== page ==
I am very new to "networking" and security, but I realize that it would be more secure to have printers on their own "isolated network".

I am unsure what the correct or what a good structure is for creating an "isolated network". Wondering if it means essentially this (for a home-based system):

  1. Create a second account with some ISP, or perhaps just ask for some separate thingy on the existing account.
  2. Buy a second router.
  3. Disable internet access for this router, so it only functions as a local wifi system. Or maybe the printers don't need wifi and can use ethernet instead.
  4. Connect a laptop to the network somehow, so it can send its print jobs to the printer.

I can see a few holes in that so far, and it seems incomplete. I'm wondering what the typical system is for making a secure isolated network such as for these printers, which you can still send commands to only from specific places (like from a laptop or phone).

  • Comments are not for extended discussion; this conversation has been moved to chat.
    – Rory Alsop
    Commented Jan 3, 2019 at 12:32

1 Answer 1


Ideally, printers are to be seperated from their clients (and the internet) as much as possible.

There seems to be some kind of confusion on your side between categories of network devices. I'm assuming you're coming from a COTS standpoint which usually means that a device called "Router" does carry the jobs of "Router", "Firewall", "Switch", "WiFi Access Point", "Gateway" and "NAT", which might lead to the confusion.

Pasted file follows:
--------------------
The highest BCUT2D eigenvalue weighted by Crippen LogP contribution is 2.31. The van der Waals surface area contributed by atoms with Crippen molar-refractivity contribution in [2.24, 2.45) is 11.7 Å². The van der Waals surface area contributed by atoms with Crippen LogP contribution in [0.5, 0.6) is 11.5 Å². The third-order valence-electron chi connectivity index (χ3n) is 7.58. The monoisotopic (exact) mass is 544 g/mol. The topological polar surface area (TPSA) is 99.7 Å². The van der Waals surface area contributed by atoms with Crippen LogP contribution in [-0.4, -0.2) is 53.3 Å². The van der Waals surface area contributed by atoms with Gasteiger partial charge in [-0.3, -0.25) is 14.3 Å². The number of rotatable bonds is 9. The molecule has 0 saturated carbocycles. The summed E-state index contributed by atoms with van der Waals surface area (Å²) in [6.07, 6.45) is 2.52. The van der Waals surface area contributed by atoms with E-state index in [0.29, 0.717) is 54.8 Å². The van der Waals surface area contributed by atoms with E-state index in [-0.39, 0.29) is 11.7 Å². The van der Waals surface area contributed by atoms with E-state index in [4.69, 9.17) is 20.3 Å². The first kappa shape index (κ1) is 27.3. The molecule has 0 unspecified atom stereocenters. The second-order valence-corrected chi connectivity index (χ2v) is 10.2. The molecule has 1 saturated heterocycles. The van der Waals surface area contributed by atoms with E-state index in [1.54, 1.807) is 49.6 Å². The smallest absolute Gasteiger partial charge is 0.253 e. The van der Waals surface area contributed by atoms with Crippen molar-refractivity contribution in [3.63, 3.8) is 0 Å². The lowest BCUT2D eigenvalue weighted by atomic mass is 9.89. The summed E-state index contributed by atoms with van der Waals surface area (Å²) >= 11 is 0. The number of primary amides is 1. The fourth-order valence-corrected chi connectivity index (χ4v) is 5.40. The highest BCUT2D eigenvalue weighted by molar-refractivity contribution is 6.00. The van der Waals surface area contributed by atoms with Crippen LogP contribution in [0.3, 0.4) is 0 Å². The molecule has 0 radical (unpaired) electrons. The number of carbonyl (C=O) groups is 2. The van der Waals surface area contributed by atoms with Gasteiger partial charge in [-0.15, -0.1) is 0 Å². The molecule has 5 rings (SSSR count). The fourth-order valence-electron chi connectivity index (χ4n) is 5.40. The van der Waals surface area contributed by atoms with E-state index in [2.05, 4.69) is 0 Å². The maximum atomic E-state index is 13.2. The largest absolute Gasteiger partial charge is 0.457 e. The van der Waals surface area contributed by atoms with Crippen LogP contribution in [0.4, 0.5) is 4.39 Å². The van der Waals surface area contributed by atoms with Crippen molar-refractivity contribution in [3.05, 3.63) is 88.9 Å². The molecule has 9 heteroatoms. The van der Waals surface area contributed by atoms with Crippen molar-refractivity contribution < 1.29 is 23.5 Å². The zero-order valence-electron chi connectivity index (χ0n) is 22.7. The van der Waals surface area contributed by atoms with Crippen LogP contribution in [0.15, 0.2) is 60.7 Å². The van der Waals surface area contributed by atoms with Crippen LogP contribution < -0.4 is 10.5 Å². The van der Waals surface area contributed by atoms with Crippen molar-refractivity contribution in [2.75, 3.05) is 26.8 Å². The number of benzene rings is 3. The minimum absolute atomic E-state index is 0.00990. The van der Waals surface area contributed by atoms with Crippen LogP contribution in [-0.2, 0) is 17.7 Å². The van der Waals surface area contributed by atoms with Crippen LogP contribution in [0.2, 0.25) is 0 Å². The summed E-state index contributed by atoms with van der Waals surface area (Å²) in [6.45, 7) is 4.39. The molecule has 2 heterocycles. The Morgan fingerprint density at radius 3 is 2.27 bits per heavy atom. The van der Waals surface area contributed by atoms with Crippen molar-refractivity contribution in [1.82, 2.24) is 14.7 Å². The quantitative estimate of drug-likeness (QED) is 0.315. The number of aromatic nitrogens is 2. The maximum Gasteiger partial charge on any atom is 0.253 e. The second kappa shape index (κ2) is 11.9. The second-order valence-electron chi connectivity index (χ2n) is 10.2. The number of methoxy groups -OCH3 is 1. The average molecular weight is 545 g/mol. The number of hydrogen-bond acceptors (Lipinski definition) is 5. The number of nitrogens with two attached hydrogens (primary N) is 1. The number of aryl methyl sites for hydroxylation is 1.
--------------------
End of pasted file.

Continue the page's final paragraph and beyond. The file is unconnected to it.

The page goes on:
A network architecture that can provide this might in it's simplest possible layout (which can easily be more complicated when deploying microsegmentation between clients and/or printers for example) look like this:

[Clients -> (Firewall] -> {Print Server) -> Printers}


[] = the network connection between the clients and your Firewall,
() = the network connection between the print server and your Firewall,
{} = the (network?) connection between the Print Server and your Printer(s) 

Now, the connection between the print server and the Printer(s) doesn't need to be networked. The printers could just be locally connected to the print server, for example by USB or LPT.

Also worth noting is that this setup is minimal for this case; usually, there are different subnets of clients that need different printer access which leads to vastly more complicated setups that do seperate networks even further, using more Firewalls, Gateways and Print Servers.

Please also note that none of this includes internet access thus far. In this setup, internet might be provided through the Firewall (over a seperate network connection) and access rules on the firewall would prohibit internet access for the print server.

Additionally, COTS "Router" devices usually do not provide all features of actual Firewalls, making this setup hard to achieve with it - and you usually do not. One notable exception are COTS Routers that offer a USB Port to connect a printer to in which case the device itself functions as the print server.

Lastly, please note that the threat model for private households and companies vastly differ and this setup might not be suitable for home deployment.

You must log in to answer this question.

Not the answer you're looking for? Browse other questions tagged .